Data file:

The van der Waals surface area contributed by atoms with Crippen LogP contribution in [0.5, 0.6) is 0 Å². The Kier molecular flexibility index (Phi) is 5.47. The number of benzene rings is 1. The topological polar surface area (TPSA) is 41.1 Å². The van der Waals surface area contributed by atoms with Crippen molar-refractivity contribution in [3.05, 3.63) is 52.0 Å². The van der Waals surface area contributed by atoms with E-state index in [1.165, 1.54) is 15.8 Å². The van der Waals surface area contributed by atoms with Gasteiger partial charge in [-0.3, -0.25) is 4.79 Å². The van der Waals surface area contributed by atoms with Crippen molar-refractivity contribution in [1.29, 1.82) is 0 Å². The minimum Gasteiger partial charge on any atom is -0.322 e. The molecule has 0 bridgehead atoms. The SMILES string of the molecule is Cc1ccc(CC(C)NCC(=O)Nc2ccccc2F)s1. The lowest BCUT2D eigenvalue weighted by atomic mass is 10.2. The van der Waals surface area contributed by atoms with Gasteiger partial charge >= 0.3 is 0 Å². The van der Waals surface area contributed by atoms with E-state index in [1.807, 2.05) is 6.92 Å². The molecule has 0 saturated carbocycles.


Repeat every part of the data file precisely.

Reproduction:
The van der Waals surface area contributed by atoms with Crippen LogP contribution in [0.5, 0.6) is 0 Å². The Kier molecular flexibility index (Phi) is 5.47. The number of benzene rings is 1. The topological polar surface area (TPSA) is 41.1 Å². The van der Waals surface area contributed by atoms with Crippen molar-refractivity contribution in [3.05, 3.63) is 52.0 Å². The van der Waals surface area contributed by atoms with E-state index in [1.165, 1.54) is 15.8 Å². The van der Waals surface area contributed by atoms with Gasteiger partial charge in [-0.3, -0.25) is 4.79 Å². The van der Waals surface area contributed by atoms with Crippen molar-refractivity contribution in [1.29, 1.82) is 0 Å². The minimum Gasteiger partial charge on any atom is -0.322 e. The molecule has 0 bridgehead atoms. The SMILES string of the molecule is Cc1ccc(CC(C)NCC(=O)Nc2ccccc2F)s1. The lowest BCUT2D eigenvalue weighted by atomic mass is 10.2. The van der Waals surface area contributed by atoms with Gasteiger partial charge >= 0.3 is 0 Å². The van der Waals surface area contributed by atoms with E-state index in [1.807, 2.05) is 6.92 Å². The molecule has 0 saturated carbocycles.